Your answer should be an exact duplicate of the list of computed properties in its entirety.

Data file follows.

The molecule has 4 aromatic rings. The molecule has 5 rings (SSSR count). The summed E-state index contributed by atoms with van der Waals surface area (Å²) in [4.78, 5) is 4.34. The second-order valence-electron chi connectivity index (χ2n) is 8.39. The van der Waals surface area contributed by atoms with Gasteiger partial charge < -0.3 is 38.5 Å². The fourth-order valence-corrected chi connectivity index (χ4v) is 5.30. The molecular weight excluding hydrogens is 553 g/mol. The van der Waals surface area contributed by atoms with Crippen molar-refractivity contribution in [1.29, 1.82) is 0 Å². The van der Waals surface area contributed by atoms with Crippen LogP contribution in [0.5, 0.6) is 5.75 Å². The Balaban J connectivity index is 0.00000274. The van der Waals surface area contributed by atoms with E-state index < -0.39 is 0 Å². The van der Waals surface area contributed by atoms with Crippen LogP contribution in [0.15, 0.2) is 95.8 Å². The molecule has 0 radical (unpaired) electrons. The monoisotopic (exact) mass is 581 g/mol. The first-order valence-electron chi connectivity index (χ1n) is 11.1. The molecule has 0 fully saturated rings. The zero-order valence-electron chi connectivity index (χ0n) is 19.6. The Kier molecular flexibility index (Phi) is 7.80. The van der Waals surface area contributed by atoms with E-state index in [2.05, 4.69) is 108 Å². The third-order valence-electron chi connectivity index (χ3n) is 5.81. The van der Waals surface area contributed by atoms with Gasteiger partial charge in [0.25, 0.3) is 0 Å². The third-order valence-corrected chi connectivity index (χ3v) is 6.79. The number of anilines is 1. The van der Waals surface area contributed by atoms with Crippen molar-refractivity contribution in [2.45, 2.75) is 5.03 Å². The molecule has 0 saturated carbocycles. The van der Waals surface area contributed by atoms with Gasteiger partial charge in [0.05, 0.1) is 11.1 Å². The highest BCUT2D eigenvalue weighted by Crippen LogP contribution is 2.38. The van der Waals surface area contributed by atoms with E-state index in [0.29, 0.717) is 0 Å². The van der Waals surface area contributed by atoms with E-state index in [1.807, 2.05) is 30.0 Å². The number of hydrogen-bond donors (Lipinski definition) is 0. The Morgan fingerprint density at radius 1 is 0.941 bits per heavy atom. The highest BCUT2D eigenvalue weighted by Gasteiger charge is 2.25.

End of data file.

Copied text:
The molecule has 4 aromatic rings. The molecule has 5 rings (SSSR count). The summed E-state index contributed by atoms with van der Waals surface area (Å²) in [4.78, 5) is 4.34. The second-order valence-electron chi connectivity index (χ2n) is 8.39. The van der Waals surface area contributed by atoms with Gasteiger partial charge < -0.3 is 38.5 Å². The fourth-order valence-corrected chi connectivity index (χ4v) is 5.30. The molecular weight excluding hydrogens is 553 g/mol. The van der Waals surface area contributed by atoms with Crippen molar-refractivity contribution in [1.29, 1.82) is 0 Å². The van der Waals surface area contributed by atoms with Crippen LogP contribution in [0.5, 0.6) is 5.75 Å². The Balaban J connectivity index is 0.00000274. The van der Waals surface area contributed by atoms with E-state index < -0.39 is 0 Å². The van der Waals surface area contributed by atoms with Crippen LogP contribution in [0.15, 0.2) is 95.8 Å². The molecule has 0 radical (unpaired) electrons. The monoisotopic (exact) mass is 581 g/mol. The first-order valence-electron chi connectivity index (χ1n) is 11.1. The molecule has 0 fully saturated rings. The zero-order valence-electron chi connectivity index (χ0n) is 19.6. The Kier molecular flexibility index (Phi) is 7.80. The van der Waals surface area contributed by atoms with E-state index in [2.05, 4.69) is 108 Å². The third-order valence-electron chi connectivity index (χ3n) is 5.81. The van der Waals surface area contributed by atoms with Gasteiger partial charge in [0.25, 0.3) is 0 Å². The third-order valence-corrected chi connectivity index (χ3v) is 6.79. The number of anilines is 1. The van der Waals surface area contributed by atoms with Crippen molar-refractivity contribution in [2.45, 2.75) is 5.03 Å². The molecule has 0 saturated carbocycles. The van der Waals surface area contributed by atoms with Gasteiger partial charge in [0.05, 0.1) is 11.1 Å². The highest BCUT2D eigenvalue weighted by Crippen LogP contribution is 2.38. The van der Waals surface area contributed by atoms with E-state index in [0.29, 0.717) is 0 Å². The van der Waals surface area contributed by atoms with E-state index in [1.807, 2.05) is 30.0 Å². The number of hydrogen-bond donors (Lipinski definition) is 0. The Morgan fingerprint density at radius 1 is 0.941 bits per heavy atom. The highest BCUT2D eigenvalue weighted by Gasteiger charge is 2.25.